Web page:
#1
Ive got a college interview coming up for the music practical course, and i must perform a piece at the interview, im unsure about what to play. Any suggestions?

Thanks.
#2
Play Oscar Lozéz's Classical Soul or Mozart's Rondo Alla Turka if you can.
#3
Classical pieces always go down well at these things,
dont just shred coz thats all they ever get.
try Asturias or one of them, relatively easy but looks and sounds impressive if you play it right.
Im also a fan of Eugenes trick bag which again is classical influenced but shredding!
#6
I havent got the right guitar to play classical pieces like those. And most the pieces i know i can play flawlessly, they just tend to be stuff like brand new, killradio, and billy talent.
#8
Yeah, you can use any guitar to play any style. You might not sound authentic, but so be it. But yeah, go with a classical piece. And a "piece" of advice: if you **** up, just keep going. One of the things they're judging you on is your ability to "play through" your mistakes, so don't stop and correct yourself, just keep going.
Hi, I'm Peter
#9
Can I just ask, because i'll be in a similar situation for uni, if it's a music practise degree course do you really think they'd be looking for a finger style/classical type piece? Obviously it shows you can play, but it's not really in the style of popular music.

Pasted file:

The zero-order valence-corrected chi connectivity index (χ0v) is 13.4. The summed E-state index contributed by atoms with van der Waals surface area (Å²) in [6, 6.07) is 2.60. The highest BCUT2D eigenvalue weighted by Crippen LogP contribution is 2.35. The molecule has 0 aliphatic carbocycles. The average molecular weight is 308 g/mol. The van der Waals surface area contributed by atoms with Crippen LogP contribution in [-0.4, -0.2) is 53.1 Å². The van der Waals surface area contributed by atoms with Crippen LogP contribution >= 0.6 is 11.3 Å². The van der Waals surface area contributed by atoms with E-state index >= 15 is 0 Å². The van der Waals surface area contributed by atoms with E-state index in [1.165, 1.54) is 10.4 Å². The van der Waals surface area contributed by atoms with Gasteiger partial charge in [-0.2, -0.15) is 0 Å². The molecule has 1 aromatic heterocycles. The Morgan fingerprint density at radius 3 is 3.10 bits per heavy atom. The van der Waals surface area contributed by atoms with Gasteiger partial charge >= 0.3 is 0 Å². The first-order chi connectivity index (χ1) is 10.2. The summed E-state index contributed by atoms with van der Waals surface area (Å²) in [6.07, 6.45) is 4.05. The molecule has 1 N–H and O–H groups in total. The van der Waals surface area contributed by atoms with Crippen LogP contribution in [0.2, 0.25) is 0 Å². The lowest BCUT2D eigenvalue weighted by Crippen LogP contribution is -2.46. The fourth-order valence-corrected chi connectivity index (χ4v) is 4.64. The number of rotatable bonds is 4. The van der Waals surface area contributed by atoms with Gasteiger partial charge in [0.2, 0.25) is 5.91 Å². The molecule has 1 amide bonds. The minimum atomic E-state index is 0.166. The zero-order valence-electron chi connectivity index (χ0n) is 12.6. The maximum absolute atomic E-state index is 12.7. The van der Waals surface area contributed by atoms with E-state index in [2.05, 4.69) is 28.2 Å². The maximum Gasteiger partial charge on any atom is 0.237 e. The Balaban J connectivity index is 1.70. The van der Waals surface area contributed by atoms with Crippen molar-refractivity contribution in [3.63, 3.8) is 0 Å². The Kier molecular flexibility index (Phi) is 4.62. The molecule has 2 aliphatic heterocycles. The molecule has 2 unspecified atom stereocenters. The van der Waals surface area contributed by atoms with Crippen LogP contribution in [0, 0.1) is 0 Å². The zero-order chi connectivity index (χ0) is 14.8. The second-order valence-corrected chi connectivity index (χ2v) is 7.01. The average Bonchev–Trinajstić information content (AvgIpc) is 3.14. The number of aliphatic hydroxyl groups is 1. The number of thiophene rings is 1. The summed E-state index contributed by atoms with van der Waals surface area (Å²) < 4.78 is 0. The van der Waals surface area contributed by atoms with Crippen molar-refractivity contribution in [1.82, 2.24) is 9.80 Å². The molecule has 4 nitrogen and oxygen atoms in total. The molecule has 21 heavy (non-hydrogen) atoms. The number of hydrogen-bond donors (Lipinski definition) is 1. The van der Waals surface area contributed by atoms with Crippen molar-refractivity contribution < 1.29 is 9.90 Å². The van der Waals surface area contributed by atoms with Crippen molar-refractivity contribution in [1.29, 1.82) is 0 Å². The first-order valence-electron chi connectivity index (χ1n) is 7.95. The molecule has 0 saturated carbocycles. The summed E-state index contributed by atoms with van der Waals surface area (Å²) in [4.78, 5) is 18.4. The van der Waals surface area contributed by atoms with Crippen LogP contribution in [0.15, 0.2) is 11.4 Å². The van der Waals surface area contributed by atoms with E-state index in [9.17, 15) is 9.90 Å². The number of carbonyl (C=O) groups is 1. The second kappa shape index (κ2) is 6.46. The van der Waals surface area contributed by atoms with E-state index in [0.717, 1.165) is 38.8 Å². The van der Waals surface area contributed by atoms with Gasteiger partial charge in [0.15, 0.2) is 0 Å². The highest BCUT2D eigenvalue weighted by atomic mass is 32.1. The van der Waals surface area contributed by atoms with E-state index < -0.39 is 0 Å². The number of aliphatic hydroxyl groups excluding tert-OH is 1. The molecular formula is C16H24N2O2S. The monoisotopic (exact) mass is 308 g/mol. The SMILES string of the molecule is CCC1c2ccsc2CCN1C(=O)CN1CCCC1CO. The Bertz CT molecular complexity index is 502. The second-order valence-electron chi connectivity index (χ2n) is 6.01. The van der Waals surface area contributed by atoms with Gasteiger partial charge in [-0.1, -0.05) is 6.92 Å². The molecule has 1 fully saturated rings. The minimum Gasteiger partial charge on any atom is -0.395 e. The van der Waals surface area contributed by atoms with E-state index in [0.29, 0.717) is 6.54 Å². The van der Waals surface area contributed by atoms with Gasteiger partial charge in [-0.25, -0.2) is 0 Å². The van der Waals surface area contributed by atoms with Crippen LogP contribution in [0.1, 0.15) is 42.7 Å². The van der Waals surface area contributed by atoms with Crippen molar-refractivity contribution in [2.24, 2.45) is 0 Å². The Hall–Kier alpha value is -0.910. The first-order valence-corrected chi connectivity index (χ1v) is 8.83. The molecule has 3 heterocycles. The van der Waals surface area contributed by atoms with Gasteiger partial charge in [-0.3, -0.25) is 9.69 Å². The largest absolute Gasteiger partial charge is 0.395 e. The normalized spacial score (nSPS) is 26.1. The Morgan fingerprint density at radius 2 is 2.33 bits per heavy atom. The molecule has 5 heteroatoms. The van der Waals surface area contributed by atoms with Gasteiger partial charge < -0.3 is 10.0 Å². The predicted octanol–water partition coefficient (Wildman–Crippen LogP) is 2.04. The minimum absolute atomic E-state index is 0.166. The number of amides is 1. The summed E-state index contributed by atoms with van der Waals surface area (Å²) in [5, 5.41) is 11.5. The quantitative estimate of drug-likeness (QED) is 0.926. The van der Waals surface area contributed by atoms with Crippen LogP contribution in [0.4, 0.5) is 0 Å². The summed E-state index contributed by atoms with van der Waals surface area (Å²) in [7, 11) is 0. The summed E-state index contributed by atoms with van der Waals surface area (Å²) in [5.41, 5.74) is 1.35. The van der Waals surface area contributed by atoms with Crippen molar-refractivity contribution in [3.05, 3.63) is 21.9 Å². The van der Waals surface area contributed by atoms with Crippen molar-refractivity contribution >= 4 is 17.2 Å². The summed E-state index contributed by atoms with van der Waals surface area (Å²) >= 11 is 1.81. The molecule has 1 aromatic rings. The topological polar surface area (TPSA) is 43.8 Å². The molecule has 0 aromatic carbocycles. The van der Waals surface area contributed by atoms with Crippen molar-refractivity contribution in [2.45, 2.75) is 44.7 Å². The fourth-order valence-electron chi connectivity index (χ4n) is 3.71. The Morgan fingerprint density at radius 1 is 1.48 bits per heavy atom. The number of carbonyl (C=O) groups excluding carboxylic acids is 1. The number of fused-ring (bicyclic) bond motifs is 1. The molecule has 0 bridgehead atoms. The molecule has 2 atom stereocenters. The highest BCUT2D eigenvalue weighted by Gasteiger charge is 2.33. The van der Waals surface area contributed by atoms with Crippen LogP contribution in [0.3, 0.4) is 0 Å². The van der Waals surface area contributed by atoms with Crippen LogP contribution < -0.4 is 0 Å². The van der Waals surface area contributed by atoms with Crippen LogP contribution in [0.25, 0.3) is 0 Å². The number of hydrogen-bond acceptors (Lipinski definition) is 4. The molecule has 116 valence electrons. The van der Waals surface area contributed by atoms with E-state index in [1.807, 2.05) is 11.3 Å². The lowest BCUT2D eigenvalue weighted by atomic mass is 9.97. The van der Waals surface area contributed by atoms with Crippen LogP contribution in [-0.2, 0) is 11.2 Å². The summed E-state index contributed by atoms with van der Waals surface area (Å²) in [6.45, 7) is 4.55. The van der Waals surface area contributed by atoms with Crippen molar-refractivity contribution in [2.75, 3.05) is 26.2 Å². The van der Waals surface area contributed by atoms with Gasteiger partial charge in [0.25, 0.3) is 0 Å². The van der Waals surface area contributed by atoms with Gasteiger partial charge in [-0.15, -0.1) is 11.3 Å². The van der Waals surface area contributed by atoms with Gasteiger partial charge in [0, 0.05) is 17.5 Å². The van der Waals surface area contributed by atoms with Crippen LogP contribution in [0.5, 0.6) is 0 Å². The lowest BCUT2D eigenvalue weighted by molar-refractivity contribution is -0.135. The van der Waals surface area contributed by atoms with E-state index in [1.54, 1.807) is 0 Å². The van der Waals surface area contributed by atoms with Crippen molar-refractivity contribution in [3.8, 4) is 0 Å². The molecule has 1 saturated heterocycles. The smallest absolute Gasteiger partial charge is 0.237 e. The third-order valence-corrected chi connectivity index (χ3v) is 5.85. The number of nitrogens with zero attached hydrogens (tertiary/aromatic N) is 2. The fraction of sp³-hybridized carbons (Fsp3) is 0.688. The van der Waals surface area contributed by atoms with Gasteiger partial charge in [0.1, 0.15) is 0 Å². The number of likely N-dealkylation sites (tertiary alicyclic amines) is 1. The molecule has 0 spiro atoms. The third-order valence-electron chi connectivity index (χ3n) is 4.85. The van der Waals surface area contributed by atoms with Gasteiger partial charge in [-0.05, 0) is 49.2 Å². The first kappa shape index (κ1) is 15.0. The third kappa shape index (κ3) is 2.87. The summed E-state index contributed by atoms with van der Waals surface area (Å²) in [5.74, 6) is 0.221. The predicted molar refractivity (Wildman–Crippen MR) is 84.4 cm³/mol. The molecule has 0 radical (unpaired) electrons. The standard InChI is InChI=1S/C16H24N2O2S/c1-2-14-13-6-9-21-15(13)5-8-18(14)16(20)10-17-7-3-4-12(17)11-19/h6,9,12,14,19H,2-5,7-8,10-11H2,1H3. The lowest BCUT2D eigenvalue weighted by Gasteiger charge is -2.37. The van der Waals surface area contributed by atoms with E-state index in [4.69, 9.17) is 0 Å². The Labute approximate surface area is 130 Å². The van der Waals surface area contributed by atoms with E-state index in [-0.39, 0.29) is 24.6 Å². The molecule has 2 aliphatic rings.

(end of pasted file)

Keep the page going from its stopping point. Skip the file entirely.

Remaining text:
#10
They're not looking for people who can play popular music, since you can be a complete hack with theory/technical ability and be able to play a bulk of popular music out there. Taking time to learn a classical piece, especially using fingerstyle and reading from sheet music and not tab, shows a certain amount of effort and dedication. You also won't be learning any popular music in music school, so why should you audition with something that's not relevant?
Hi, I'm Peter
#11
I think our musical school is different from yours in the states. I've read up a little on New York university as it happens, and their emphasis was very much on classical/orchestral sort of situations where as, I believe university courses here are more tailored towards becoming a session player or what have you, i.e having/developing a broad spectrum of playing abilities (as well as knowledge on the business side of things) and a lot of that is 'popular music'.

I completely see your point about the effort and dedication though for sure, although it could be argued learning a steve vai piece requires similar dedication to play perfectly.
#12
Yeah, most programs in the states focus on classical music, and some also do jazz studies. Few and far between do anything regarding rock guitar. Maybe Berklee or the Guitar Institute or some place like that. Also, most schools want guitarists to audition on acoustic instruments; a lot of self-stylized shredders would cry like babies if you take their Ibanez away from them.
Hi, I'm Peter